Wright is the first of 13 suburbs to be built in the Molonglo Valley, a massive development project that will eventually connect Weston Creek to Belconnen and house 55,000 residents.
There are a few things I like about Wright, which is named after Australian poet and writer Judith Wright McKinney.
The first is that it is possible to build a new, reasonably affordable home without moving to Canberra’s extreme north or south. (As one reader pointed out, there are plenty of homes available around the $950k mark, but I know several families who’ve built in the suburb for much cheaper – I guess it depends on what’s available when you’re looking.) From Wright, it’s a ten minute drive to the city and a 15 minute drive to Belconnen and Tuggeranong.
The second is that Wright seems to have learned from what (in my opinion) hasn’t worked so well in Gungahlin and other newer suburbs. Where other suburbs cram as many houses as possible onto tiny blocks at the expense of open spaces and wide streets, Wright does the opposite – as the Land Development Agency explains:
“The master plan for Wright embraces the natural environment, with wide tree-lined streets and recreational and cycle paths connecting the suburb to surrounding amenities such as Stromlo Forest Park, the Molonglo River corridor, the planned Coombs local shops and school, the National Arboretum Canberra and Civic Centre.”
Wright will also eventually have five open spaces and play areas, and most homes are within 800 metres of public transport. After a short time without a bus route, Wright now has the population to support public transport and ACTION buses pass through the suburb regularly.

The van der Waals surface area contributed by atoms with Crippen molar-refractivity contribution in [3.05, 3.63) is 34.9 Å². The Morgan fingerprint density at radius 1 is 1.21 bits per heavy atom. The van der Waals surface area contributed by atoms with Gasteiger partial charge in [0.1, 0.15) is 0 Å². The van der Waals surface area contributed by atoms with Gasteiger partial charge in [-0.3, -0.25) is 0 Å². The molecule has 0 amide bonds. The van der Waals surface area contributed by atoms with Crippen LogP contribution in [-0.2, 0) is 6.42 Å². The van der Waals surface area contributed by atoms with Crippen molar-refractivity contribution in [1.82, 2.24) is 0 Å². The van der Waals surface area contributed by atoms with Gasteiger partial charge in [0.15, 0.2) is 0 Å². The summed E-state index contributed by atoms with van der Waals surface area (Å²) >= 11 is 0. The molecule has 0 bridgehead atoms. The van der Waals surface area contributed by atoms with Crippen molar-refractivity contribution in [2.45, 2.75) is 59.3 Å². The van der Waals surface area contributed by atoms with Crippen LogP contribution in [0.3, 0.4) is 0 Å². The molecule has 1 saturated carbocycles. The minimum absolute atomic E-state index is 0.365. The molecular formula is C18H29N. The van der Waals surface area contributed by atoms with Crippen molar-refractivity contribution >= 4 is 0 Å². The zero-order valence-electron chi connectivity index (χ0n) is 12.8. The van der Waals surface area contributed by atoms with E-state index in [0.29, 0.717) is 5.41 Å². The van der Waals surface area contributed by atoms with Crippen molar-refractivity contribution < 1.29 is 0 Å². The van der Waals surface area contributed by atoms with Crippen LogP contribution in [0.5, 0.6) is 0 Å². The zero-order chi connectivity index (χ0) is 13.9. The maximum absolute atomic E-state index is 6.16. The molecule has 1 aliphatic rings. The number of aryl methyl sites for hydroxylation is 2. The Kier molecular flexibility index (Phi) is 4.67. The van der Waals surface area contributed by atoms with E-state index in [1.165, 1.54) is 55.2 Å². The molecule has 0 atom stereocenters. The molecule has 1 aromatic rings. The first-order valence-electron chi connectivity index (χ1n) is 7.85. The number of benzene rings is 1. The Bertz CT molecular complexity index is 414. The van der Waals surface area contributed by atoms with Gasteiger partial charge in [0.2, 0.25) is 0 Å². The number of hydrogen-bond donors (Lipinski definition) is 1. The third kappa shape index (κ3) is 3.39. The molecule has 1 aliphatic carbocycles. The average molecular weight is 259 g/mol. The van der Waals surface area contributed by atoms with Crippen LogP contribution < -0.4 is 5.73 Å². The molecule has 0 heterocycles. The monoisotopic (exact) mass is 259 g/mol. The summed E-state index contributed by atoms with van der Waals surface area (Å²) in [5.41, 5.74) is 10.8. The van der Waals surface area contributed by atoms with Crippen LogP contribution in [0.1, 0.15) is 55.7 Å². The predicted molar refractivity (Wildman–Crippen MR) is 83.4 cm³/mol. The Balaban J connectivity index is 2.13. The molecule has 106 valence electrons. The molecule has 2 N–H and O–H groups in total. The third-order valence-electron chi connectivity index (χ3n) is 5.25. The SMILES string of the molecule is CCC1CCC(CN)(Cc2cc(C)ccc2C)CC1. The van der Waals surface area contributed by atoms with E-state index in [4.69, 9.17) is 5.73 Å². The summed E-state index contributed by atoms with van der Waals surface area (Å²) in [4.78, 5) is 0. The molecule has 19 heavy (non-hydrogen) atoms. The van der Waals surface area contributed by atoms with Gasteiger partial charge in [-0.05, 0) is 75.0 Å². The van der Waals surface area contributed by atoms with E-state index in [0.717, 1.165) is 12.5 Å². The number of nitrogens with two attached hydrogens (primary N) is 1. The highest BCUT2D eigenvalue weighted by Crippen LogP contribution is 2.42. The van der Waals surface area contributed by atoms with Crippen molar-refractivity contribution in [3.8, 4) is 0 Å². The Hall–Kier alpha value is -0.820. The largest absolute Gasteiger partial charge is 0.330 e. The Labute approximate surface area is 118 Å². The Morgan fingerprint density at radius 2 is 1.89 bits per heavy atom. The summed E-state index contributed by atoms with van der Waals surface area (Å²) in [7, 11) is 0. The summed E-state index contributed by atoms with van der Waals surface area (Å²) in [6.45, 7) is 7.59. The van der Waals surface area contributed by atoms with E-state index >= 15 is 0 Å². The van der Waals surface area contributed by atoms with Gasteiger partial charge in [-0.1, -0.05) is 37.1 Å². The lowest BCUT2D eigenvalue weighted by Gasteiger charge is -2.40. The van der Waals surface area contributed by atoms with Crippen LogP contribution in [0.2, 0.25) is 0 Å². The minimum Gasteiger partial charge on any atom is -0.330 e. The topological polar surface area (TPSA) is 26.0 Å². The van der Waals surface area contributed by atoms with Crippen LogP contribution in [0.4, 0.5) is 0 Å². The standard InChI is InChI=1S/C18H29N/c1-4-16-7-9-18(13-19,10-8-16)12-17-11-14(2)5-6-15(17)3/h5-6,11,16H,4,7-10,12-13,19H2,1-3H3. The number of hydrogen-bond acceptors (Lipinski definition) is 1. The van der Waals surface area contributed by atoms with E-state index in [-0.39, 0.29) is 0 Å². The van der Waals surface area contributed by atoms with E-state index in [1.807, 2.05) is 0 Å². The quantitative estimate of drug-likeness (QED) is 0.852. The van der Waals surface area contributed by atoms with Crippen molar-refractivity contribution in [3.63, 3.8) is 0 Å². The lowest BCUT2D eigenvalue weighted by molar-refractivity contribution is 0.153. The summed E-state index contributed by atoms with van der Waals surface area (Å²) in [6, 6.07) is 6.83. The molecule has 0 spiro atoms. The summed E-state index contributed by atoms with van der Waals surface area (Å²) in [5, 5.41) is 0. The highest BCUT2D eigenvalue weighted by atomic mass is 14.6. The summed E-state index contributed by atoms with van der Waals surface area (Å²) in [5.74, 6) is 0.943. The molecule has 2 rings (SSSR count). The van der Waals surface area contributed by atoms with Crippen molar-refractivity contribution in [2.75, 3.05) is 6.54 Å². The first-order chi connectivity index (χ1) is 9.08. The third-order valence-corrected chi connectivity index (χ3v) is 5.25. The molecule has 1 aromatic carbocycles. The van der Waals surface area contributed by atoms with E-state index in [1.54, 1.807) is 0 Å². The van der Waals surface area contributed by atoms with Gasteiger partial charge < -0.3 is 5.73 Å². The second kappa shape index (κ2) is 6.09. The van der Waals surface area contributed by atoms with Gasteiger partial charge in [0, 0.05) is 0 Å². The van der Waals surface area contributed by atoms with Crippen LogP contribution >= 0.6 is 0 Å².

Third is a tie between getting fibre to the premises, which makes my internet seem painfully slow in comparison, and the fact that Wright experiences some rather spectacular sunsets over Mount Stromlo, particularly around this time of year.
Wright is also a popular choice for first home buyers. With one bedroom apartments available off the plan for just $285,000, it isn’t hard to see why. Apartment developments include Panorama on Uriarra Road, Observatory Living on John Gorton Drive and Cotter Road, and Ambiente, also on John Gorton Drive.
The median unit price is $515,000, while the median non-unit price is $810,000. In the development map below, the red indicates areas of high density units, while the orange indicates single residential blocks.
Even though the first home to be built in Wright was finished in mid-2012, the suburb has a long way to go before it is complete. Most of the open spaces and play areas are still being built (as in the photograph below), and there are many homes under construction. On the other hand, you can easily spend a morning getting design inspiration from Wright’s display homes, of which there are plenty.
If you take a drive around Wright, you may notice that some of the landscaped front gardens, which probably looked presentable some months ago, are now overgrown with weeds. I’m told that one reason for this is that the government offered grants of up to $5000 to homeowners who landscaped their front yards and submitted a plan and photograph of the finished product. Some residents spent a few hundred dollars on mulch and plants, pocketed the cash and haven’t touched their front yards since. A good initiative in theory, but perhaps it needs to be better executed in the future?
Streets are named after: Environment, poets and butterflies
Federal MP: Gai Brodtmann
Territory Electorate: Molonglo
Average age: 32
Crime incidents (excluding traffic infringements): 47 in 2014